Ordinary human soldiers face supernatural foes in this first installment of a fantasy series.
fiction debut stars a young man named Tammen Gilmot, a private first class in
the Dragon Company of the 37th regiment in service to the Verin Empire, sent to
the far-flung province of Rakhasin. Tammen is new to the service, having only
recently taken the Queen’s Coin and shipped out to the frontier. He joins the
unit of a legendary commander, Capt. Hoskaaner, known as the Statue Man, who
initially seems like an ageless holdover from the old days when Elves still
intermingled with human empires. As one seasoned soldier complacently informs
Tammen: “You can’t expect things to be orderly where there’s wyrding involved.”
The disappearance of the Elves has left a power imbalance that’s allowed the
kingdom of Gedlund, led by an immortal witch king named Thyesten, to flourish
and threaten the Verin Empire with supernatural forces such as weaponized
sorcery and goblin shock troops. Early on, Tammen faces the fierce goblins (“Though he’d read
of them, seen sketches in books, and even caricatures in the paper, none of
that left him quite prepared for his first sight of the goblin warriors. They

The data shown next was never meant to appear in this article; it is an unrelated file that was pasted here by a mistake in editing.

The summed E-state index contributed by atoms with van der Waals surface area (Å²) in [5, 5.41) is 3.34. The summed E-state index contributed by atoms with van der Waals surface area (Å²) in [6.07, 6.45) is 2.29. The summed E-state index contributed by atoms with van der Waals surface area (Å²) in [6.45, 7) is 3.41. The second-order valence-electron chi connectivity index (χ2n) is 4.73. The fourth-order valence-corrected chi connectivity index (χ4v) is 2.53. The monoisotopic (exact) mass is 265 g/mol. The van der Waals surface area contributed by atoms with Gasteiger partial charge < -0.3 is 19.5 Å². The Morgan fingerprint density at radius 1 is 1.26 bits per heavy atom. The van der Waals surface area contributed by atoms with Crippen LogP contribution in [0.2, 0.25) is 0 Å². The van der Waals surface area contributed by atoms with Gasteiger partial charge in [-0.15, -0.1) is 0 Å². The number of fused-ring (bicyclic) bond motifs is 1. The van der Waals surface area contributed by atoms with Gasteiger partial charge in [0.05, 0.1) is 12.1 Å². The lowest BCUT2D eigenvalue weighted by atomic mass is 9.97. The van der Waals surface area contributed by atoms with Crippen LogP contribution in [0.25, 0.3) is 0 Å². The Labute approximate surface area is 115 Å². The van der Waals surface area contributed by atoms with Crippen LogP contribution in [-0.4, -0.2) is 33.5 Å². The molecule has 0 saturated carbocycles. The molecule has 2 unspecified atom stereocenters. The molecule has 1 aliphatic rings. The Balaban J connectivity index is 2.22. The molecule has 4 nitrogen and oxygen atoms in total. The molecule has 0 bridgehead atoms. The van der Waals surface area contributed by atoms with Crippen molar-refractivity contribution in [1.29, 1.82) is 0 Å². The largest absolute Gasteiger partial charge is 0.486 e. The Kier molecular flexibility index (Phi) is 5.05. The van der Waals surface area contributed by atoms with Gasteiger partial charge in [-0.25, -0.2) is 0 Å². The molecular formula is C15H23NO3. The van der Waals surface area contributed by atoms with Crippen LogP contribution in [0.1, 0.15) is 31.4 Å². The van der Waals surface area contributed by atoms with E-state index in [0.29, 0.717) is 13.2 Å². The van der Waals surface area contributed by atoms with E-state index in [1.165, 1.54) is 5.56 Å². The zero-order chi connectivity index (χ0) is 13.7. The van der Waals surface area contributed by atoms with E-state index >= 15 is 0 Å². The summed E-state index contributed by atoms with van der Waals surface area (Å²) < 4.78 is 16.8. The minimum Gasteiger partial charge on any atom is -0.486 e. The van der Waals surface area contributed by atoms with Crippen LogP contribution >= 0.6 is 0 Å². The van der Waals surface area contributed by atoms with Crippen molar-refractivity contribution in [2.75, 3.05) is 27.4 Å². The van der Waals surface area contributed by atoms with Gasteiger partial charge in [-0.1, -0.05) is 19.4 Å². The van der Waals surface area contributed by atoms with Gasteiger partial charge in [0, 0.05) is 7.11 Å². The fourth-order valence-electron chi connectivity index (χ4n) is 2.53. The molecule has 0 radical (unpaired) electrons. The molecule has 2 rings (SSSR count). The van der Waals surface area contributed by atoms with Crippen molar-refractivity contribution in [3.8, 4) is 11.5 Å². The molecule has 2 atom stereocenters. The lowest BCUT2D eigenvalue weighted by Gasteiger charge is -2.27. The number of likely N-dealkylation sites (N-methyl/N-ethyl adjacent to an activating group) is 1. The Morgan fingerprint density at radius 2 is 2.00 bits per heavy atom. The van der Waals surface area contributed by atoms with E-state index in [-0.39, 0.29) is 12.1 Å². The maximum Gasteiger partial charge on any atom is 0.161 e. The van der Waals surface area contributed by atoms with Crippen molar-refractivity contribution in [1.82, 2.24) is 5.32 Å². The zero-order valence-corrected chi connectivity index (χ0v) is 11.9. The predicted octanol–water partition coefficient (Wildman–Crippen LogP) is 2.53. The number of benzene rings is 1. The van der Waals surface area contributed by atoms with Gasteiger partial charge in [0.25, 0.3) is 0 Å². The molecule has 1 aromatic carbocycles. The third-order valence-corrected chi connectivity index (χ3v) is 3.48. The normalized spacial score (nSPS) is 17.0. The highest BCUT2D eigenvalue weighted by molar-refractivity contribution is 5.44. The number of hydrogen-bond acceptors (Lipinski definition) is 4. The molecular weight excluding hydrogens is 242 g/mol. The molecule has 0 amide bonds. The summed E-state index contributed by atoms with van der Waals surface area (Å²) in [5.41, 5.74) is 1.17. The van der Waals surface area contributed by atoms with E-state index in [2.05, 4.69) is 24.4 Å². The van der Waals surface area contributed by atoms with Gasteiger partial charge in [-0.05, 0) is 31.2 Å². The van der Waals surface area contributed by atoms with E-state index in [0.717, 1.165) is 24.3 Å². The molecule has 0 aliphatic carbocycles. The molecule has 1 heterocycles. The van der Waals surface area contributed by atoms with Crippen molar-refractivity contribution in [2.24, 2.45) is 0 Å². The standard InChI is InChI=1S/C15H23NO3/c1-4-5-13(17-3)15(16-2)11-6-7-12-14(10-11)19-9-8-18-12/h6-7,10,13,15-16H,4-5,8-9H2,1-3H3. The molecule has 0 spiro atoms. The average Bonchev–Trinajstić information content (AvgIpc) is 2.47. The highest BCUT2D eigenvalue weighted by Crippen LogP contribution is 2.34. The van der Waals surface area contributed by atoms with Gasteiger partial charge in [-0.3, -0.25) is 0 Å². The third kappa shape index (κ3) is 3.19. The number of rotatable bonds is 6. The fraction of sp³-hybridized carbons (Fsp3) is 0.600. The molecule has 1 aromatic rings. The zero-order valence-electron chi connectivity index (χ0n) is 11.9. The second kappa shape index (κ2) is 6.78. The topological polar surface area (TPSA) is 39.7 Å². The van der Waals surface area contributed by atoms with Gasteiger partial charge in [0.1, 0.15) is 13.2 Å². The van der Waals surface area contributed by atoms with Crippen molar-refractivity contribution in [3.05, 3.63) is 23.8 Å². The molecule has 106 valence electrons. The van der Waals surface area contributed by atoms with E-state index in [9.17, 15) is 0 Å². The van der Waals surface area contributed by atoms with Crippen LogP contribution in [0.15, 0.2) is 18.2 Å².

were much shorter than men, but their hunched run gave him little sense of size
as they darted through the waving grass. Their broad olive faces were streaked
in white paint”). This promising first volume mainly
tells the story of Tammen’s coming-of-age as both a young man and a soldier.
Ray shifts easily among scenes of campfire camaraderie and well-executed action
sequences in which the Verin rifles, artillery, and bayonets go up against the
swords and sorcery of their Rakhasin enemies and others. Tammen, ostracized for
much of his youth because of his intellect and formal education, finds in
Dragon Company unexpected friendships under fire, and his newcomer status on
the frontier gives Ray a ready-made vehicle for introducing readers to the
refreshingly intricate back stories of Gedlund, Verin, and the magic wars that
have grown in ferocity since the departure of the Elves from the world. The
book’s dialogue crackles with authenticity, its characters are unfailingly well-drawn, and although its pacing can be uneven at times, its complicated systems—political
and magical—are satisfyingly multilayered.
This bracing, complex tale pits a fantasy-world version of the Victorian British Empire against a sorcerer-dictator out of The Lord of the Rings.